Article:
Canton Mayor Bernabei making city flexible to help bring back business
When Tom Bernabei turns 74 in July, the affable Canton mayor knows there will be plenty of summer left for people to keep coming back to downtown.
But Bernabei isn’t going to wait until then.
The mayor is tearing down bureaucratic walls to make the city flexible when it comes to aiding downtown businesses. When Gov. Mike DeWine announced restaurants could open to patio dining, the Jacob Family, which runs Bender’s, asked about shutting down Court Avenue to open it for outdoor seating. Weather permitting, the mayor plans to eat there this weekend.
But that’s not all the city is planning to do to encourage people to return to downtown as various sectors of our economy begin to reopen amid a pandemic.
“We had a meeting with (Canton Special Improvement District President) Mike Gill, who surveyed bars and restaurants to find out what areas we could help them from the city,” Bernabei said. “It turns out, most of the areas we can’t help them with right now. But we intend to continue to be more flexible and helpful in any way we can to assist in their reopening and the success of their reopening.”
Then a handful of other requests came in to put tables on sidewalks outside of establishments. The city waived time-consuming permit applications and granted the requests.
Bernabei is 73, which places him in one of the most vulnerable coronavirus age groups. However, he isn’t letting that stop him from running the city and setting an example for people to start finding a new social normal.
“Common sense practices and social distancing are very important,” Bernabei said. “We aren’t requiring people to wear masks, but we are recommending it. You’re protecting other people from the germs you spread by wearing a mask. Using hand sanitizer whenever you can is important. I feel very comfortable in almost every social scenario as long as you’re following the proper health protocols.”
What else is the city planning?
The mayor said there was a meeting Friday morning to talk about closing down more streets when it makes sense to encourage outdoor dining. For example, you might see Second or Third or Fourth streets closed to allow restaurants to seat people outside. The private alley between the Historic Onesto Lofts and the parking deck seems to be a perfect area for the Conestoga to have outdoor dining and perhaps music.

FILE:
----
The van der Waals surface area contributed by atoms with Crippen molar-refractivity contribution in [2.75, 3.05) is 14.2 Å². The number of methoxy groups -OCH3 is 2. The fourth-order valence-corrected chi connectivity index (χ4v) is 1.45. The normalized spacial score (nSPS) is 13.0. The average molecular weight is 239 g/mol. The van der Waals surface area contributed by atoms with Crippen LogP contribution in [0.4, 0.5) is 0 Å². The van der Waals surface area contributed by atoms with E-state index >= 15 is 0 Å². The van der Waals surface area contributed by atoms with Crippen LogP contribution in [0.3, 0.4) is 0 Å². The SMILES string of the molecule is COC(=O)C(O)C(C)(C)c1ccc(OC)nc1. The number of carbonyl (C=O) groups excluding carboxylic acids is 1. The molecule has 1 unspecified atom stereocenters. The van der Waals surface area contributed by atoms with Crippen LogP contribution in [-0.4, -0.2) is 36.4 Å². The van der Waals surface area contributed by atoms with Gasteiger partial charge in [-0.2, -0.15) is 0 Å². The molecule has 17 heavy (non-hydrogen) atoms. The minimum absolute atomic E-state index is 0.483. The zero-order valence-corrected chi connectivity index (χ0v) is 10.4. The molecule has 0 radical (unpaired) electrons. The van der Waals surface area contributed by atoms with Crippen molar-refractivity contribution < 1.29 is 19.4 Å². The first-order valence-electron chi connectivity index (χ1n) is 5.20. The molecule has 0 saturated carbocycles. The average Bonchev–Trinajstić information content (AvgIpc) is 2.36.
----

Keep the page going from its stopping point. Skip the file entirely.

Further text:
What the mayor is hoping to see is a real First Friday downtown in a couple of weeks on June 5.
“We anticipate the same rules for social gatherings will be in place,” Bernabei said. “They have been having virtual First Fridays and we’d like to see a real First Friday come June and maybe have something comparable to what ArtsinStark did before and rather than having it once a month, do it more frequently.”
Various groups have been anticipating the reopening — slowly but surely and in concert with state health department orders — of downtown’s entertainment scene. You might not see a concert inside the Palace Theatre, but necessity is mother of invention and creative thinking, as the saying goes.
“We would be pleased to look at any ideas,” the mayor said.
And he has set up an email address for your ideas. Send them to firstname.lastname@example.org
The best thing I ate ...
I don’t think they intended to name COVID-19 after the 19 pounds one can easily gain while working from home, or maybe it’s all the carryout food we’ve been trying, but some downtown spots have come up with very good and very affordable menu items. Last week, we got the Mother’s Day backyard barbecue with racks of ribs, pounds of green beans, redskin potatoes, rolls, Grecian salad and cannolis, chocolate-covered strawberries for $85 from Conestoga. It was enough to feed a dozen and we kept eating leftovers all week.
The other thing I’ve learned: No one’s food travels better than Basil’s.
Ahh, the Canton Inn
In an effort to let people know just how much of Canton police officers’ time is being monopolized by the rundown, hell hole Canton Inn ... police have been called to the place 45 times since Jan. 1 and that includes a very slow March and April. I’m sure the folks running the place used March and April to spruce the place up. Every time I drive past it, I can’t help but think “is the coronavirus the worst thing I could catch there?”